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The ‘Field of Dreams’ As China’s new leaders embark on a new wave of urbanization, they must deal with four major issues William Antholis
William Antholis is managing director of the Brookings Institution and previously served at the White House and State Department. He is author of the new book Inside Out India and China: Local Politics Go Global and the recent Brookings Essay “New Players on the World Stage.”
B Y WI L L I A M A NTHO L IS
hina’s march toward modernity is not one phenomena, but rather many intertwined developments. One of the biggest is the move from a rural and agricultural society to a modern urban one. Only recently did China pass the threshold of having half of its people live in cities. China’s leaders know that that trend is critical to the country’s future – but exactly how it will evolve is still ver y much to be determined. In November, Xi Jinping and Li Keqiang began to lay out one path forward at the Third Plenum of the 18th Party Congress. The meeting’s communique stressed the need for “ne w t y p e s of i ndust r y - ag r i c u ltu re and u r b an - r u r a l relationships.” The road map that followed gave indications of what that might look like in a number of domains. Both documents are starting to pull back a veil on how China sees its cities developing – including the role that public policy will play in guiding that trend. As a broad matter, China’s leaders aggressively embrace urbanization – almost as an elixir that will solve many ills. Urban living brings greater incomes, higher levels of education and achievement, greater productivity and better access to healthcare. About 700 million Chinese live in cities. If economic growth continues even modestly, that number could grow by close to 250 million over the next decade – about 2 million per month. Broadly speaking, China has taken the “Field of Dreams” approach to urbanization: “Build it, and they will come.” In China’s first 30 years of liberalization, coastal provinces grew through major public investment combined with liberalization to help lure export-oriented manufacturing. That strategy is now being adopted inland. As inland urbanization continues, however, the question is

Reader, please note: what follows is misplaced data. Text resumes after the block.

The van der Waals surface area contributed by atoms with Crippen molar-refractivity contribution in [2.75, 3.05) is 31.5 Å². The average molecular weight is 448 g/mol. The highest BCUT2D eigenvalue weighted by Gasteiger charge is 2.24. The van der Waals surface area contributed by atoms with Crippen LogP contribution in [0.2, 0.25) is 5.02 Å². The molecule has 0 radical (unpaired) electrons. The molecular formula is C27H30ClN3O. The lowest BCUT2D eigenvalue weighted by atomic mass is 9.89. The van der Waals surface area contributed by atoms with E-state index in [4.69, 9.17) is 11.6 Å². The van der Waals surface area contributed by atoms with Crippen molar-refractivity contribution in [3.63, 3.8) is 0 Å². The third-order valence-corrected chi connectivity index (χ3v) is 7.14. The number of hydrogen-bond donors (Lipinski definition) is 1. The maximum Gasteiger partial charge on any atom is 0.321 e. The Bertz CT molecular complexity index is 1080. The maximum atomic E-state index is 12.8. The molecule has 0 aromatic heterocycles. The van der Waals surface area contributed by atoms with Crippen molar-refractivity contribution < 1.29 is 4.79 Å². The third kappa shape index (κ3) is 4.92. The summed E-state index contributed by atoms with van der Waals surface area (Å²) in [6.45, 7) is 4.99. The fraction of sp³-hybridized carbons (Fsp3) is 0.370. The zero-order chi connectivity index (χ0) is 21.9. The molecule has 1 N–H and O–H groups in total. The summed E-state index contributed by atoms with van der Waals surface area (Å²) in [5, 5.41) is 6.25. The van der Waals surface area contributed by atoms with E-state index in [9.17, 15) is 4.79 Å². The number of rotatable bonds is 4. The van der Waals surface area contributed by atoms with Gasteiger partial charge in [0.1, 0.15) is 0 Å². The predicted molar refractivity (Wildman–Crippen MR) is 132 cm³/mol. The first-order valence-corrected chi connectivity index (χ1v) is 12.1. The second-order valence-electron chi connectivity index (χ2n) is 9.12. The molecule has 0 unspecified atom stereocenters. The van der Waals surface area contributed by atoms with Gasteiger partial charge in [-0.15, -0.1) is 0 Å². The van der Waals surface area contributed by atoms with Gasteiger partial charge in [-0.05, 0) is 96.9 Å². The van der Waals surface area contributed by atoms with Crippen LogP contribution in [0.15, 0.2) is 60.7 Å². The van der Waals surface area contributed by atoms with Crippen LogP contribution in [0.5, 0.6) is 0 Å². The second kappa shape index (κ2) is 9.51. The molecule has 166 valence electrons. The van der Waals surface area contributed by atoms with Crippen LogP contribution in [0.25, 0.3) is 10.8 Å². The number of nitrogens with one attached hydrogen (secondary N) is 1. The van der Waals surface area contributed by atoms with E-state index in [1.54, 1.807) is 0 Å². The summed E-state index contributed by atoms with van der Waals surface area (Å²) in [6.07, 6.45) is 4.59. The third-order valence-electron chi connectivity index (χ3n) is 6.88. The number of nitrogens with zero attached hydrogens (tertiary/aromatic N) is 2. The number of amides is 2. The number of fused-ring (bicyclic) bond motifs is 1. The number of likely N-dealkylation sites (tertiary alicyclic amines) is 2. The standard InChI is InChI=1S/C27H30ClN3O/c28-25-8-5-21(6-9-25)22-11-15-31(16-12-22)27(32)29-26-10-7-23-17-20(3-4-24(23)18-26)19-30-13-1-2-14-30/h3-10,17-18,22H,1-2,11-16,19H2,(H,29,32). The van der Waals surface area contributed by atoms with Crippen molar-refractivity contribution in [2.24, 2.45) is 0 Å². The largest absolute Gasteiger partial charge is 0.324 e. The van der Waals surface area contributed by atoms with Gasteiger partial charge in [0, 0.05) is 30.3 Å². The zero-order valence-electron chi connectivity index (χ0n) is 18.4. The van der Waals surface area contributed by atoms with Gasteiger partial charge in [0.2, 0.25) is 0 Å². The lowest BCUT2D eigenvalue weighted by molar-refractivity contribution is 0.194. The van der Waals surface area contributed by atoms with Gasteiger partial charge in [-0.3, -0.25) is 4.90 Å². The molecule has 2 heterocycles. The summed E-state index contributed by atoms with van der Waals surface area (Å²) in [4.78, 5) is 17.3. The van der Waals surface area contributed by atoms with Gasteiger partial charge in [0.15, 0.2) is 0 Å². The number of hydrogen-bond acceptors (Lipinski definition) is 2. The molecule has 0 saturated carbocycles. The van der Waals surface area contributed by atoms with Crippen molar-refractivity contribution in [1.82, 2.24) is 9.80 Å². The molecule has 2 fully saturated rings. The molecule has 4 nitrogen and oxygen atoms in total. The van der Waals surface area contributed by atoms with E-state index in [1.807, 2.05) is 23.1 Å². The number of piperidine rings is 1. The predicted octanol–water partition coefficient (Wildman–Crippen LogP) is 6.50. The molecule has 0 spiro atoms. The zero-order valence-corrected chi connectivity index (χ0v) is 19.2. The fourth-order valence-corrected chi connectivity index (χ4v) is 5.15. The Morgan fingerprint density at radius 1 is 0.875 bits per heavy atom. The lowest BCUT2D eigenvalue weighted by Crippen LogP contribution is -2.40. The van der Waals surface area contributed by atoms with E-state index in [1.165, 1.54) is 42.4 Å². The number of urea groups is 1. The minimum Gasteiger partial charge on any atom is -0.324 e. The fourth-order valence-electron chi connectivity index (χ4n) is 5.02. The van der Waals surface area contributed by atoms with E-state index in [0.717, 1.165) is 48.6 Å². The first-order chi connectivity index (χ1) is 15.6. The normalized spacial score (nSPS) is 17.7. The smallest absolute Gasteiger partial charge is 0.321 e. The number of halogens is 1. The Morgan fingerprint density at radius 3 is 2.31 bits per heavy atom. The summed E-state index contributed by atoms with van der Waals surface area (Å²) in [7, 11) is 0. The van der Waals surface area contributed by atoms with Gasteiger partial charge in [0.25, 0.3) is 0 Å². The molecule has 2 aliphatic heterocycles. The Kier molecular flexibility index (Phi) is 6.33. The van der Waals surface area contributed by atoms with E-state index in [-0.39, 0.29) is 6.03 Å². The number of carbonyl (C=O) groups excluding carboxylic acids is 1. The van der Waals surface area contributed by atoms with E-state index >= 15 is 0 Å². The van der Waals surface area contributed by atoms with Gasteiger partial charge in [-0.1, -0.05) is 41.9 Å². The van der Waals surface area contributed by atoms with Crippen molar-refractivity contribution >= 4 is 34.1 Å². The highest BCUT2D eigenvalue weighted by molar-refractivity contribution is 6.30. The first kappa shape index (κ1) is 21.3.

not whether urban physical and human investments need to take place. Rather, urban places succeed and fail based on the sequence in which these resources come together, and whether they are adapted to the distinct resources, needs and aspirations of various localities. As Xi Jinping and Li Keqiang embark on a new wave of urbanization, they face a set of related questions.
Infrastructure When Chinese planners think of urbanization, they think of infrastructure – roads and bridges; airports and train stations; universities, schools and hospitals; and systems to deliver water, waste and electricity. That has led to enormous gains in construction related businesses, with considerable employment gains. Investing in infrastructure also adds to a city or province’s GDP, which remains the top benchmark against which local officials are judged when considered for promotion. That emphasis is likely to continue, despite concern about its sustainability. Infrastructure construction places great demands on natural resources like water, energ y and land. China’s environmental crises are real. Even in rural areas, rapid urbanization requires high output from steel, chemical and coal-fired electricity plants, leading to unhealthy levels of air pollution now synonymous with Chinese-style development. The government has placed great emphasis on cleaning up local particulate pollution and building a low-carbon economy. In the next five years, the environment minister has announced that air pollution measures will amount to US$280 billion. One question moving forward is whether sustainability metrics will factor into promotions for local leaders, alongside GDP growth.